Published On: Sat, May 28th, 2016

Why Aishwarya Rai needs a bravery award for acting in Sarbjit



A long, loose, drab kurta that can make a sack look flattering, grey strands of hair, dark under-eyes, dull skin pallor, a pair of big glasses and a voice gone hoarse with a desperate attempt at being a powerful, determined voice of a stronger than sword Sikh woman. These are things difficult to associate with Aishwarya Rai Bachchan.

When the world’s most beautiful woman tries to fight against her own blessed beauty and image in order to be seen as more than skin and L’Oreal deep, it takes a lot of courage.

Watch her in Sarbjit, raising her dainty hand and belt out a word like “HATT”. It’s like asking Tabu to dress like Malaika Arora and do an item number.

To make things worse, Aishwarya’s innate grace, beauty, poise and glamorous image challenge you as much as her to forget the Miss World crown that lies 20 years heavy on that glorious head.

When a miscast like her, takes on the heavy demands of playing Dalbir Kaur sans glamour and chews her role in Sarbjit with as much hunger if not bite as her co-star, Randeep Hooda, she deserves nothing less than a bravery medal.

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How can it be possibly easy for someone with Jodhaa’s regal bearing to play a poor villager? Can you see someone born to walk the Cannes red carpet in Salvatore Ferragomo heels, pick up a broken bathroom slipper and try fixing it?

Can you see her eat a dry roti, sabzi out of a shabby plate in jail? Can you see her feeding branches to buffaloes? Can you see her stitch clothes on an old ’90s sewing machine? Can you see her sit like a heavy weight Punjaban on a khatiya?

Director Umang Kumar can. He places his bets high on Rai’s commercial factor, having been encouraged by an unlikely Priyanka Chopra’s success at pulling off the Manipuri Mary Kom.

And you know what? It takes a while to accept Aishwarya as a rural poor but by the time the film reaches its second half, you don’t care. You may still not quite see her as Dalbir, but you do believe a little in those tears.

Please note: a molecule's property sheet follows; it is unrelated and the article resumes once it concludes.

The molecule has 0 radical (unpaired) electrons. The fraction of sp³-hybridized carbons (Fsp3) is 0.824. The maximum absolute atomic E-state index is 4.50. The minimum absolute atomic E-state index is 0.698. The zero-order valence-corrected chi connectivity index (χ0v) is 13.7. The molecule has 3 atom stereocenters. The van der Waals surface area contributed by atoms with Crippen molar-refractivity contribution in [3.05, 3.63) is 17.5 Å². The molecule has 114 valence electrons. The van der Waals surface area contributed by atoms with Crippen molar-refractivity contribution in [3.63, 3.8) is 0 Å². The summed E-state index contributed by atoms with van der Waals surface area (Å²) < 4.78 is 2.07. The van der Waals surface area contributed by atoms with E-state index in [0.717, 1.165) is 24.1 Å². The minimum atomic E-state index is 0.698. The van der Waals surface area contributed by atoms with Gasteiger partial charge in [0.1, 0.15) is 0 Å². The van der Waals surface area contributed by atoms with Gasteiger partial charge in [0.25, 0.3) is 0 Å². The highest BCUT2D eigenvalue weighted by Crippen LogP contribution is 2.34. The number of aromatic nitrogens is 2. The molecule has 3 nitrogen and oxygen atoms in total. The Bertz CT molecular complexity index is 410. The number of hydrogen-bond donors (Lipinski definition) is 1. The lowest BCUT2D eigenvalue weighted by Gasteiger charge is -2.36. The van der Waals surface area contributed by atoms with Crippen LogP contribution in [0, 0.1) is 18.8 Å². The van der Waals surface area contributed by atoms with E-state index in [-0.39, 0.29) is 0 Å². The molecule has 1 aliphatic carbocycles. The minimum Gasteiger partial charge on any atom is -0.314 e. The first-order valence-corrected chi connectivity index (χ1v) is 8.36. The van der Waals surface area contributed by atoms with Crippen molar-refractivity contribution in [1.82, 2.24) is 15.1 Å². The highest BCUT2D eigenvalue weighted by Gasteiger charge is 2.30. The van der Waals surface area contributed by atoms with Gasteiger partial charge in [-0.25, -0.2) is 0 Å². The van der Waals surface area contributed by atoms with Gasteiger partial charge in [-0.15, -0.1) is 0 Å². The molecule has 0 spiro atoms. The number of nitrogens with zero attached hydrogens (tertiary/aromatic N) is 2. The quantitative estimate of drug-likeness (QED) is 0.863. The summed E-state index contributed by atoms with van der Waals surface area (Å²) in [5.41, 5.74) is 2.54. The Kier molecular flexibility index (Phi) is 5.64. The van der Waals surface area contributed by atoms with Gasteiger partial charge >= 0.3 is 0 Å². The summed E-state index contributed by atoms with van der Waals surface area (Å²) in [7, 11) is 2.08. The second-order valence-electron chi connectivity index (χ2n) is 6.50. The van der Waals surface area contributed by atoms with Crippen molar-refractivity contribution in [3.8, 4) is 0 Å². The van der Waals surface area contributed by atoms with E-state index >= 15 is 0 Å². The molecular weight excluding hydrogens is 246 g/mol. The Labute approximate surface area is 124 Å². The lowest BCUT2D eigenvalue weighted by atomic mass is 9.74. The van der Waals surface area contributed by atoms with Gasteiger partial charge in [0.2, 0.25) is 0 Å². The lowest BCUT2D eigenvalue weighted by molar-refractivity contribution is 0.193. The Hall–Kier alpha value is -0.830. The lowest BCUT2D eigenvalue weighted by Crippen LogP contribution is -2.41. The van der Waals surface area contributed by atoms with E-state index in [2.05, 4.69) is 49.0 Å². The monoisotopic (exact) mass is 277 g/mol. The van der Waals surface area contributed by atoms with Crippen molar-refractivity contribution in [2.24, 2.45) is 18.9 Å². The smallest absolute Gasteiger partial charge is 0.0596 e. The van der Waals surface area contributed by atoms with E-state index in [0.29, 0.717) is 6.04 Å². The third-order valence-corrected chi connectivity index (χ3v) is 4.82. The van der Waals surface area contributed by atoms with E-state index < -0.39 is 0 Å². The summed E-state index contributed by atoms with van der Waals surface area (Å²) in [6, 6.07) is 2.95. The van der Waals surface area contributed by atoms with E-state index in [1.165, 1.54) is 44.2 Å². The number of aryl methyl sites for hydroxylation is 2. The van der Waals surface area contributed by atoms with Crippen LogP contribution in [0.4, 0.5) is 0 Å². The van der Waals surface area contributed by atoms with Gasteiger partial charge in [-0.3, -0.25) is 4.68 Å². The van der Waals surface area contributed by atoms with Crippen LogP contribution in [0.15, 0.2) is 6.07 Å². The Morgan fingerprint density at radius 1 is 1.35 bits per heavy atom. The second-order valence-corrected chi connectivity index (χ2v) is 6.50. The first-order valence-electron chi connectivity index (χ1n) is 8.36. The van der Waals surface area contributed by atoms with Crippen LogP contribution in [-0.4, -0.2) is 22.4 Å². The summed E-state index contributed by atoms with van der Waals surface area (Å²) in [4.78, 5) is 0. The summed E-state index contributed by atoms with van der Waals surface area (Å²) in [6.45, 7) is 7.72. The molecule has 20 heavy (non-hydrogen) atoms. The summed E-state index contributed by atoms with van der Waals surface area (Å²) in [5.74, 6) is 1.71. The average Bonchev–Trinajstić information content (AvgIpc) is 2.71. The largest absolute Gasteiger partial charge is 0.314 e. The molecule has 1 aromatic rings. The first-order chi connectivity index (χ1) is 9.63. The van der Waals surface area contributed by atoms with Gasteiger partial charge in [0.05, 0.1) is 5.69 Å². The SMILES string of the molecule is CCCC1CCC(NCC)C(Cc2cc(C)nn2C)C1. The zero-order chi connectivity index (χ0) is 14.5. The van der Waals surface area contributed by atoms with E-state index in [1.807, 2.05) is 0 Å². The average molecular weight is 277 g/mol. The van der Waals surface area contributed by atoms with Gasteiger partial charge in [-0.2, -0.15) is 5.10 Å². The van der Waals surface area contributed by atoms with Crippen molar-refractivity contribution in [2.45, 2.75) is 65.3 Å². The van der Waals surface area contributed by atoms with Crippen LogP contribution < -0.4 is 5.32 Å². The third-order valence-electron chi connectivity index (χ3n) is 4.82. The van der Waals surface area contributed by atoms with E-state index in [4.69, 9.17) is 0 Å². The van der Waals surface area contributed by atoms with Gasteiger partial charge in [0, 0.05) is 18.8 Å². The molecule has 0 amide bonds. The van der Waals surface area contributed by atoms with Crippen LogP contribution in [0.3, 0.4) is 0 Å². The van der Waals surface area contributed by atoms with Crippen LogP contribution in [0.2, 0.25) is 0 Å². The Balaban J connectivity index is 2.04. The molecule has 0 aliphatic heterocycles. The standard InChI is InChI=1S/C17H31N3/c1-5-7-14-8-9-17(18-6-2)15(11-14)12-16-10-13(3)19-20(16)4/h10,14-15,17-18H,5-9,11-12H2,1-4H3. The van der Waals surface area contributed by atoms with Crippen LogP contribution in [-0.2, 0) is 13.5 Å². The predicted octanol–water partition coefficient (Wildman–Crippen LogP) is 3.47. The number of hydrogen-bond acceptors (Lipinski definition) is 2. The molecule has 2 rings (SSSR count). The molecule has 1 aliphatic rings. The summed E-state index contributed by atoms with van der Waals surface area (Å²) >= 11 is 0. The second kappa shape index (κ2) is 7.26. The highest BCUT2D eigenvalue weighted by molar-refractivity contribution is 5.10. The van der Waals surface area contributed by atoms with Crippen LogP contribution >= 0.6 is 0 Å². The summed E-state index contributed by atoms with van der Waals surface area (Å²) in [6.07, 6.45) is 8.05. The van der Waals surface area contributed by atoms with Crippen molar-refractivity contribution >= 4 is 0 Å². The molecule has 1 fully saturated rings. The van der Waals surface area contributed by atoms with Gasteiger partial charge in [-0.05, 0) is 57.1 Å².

All non-acceptance hang-ups are dropped the moment she hugs Hooda through the jail rods and reacts spontaneously to his breakdown. The two are nothing but helpless brother and sister alone in that moment of pain and agony.

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In the 40 plus Aishwarya’s case, it has taken almost 20 years in the film industry and films like Raincoat, Iruvar, Chokher Bali and Guzaarish, to be taken seriously as an actor instead of a glamorous Dhoom 2 girl.

It is this “never say die” attitude that Aishwarya probably connects with most, in the character of Dalbir Kaur in Sarbjit.

No matter how many times, she gets flak for her fashion debacles at Cannes or for her weight earlier, she sportingly takes it on the chin, flashes a smile, shrugs her shoulders and dares to be adventurous enough to turn up with purple lipstick and simply do her job as L’oreal ambassador.

When she last made her comeback back with Jazba she did everything to be the hero rather than a heroine. She tortured her lungs out in that film as much as she does in Sarbjit.

It’s as if she is tired of not being “seen” beyond her beauty. As if she wants to be heard… “Look, I’m really trying”.

We hear you, dear Aishwarya. We hear your sincerity.

Sarbjit may be far from Aishwarya’s Mother India as the director puts it in one of his interviews, but she certainly does tug your heart a wee bit as the sister who will move heaven and hell to rescue her brother from the Pakistan jail.

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Seeing this trace of a potential probably, Sanjay Leela Bhansali and Mani Ratnam have always invested full faith and big bucks in her and given us her best work in movies like Hum Dil De Chuke Sanam, Guzaarish, Guru and Iruvar.

A week after Sarbjit‘s release, Aishwarya has to not just bear the burden of its box office results (Rs 20.05 crore till now), but silly gossip like Abhishek’s walkout or her response on Salman Khan or Sonam Kapoor’s comment on her lipstick.

For the sake of her sheer persistence and the bravery to take on the pressures of a 40 plus actress trying to transform her image and eagerness to do good work, let’s hope that she is offered parts that accept and celebrate her beauty too, instead of forcing a lung-wrenching “HATT” out of her.

About the Author

Syed Ammar Alavi

- is Lahore (Pakistan) based journalist & writer with 25-year experience in print, wire and broadcast forms of journalism. His major fields of interest are politics, film,tv,sports, climate change and technology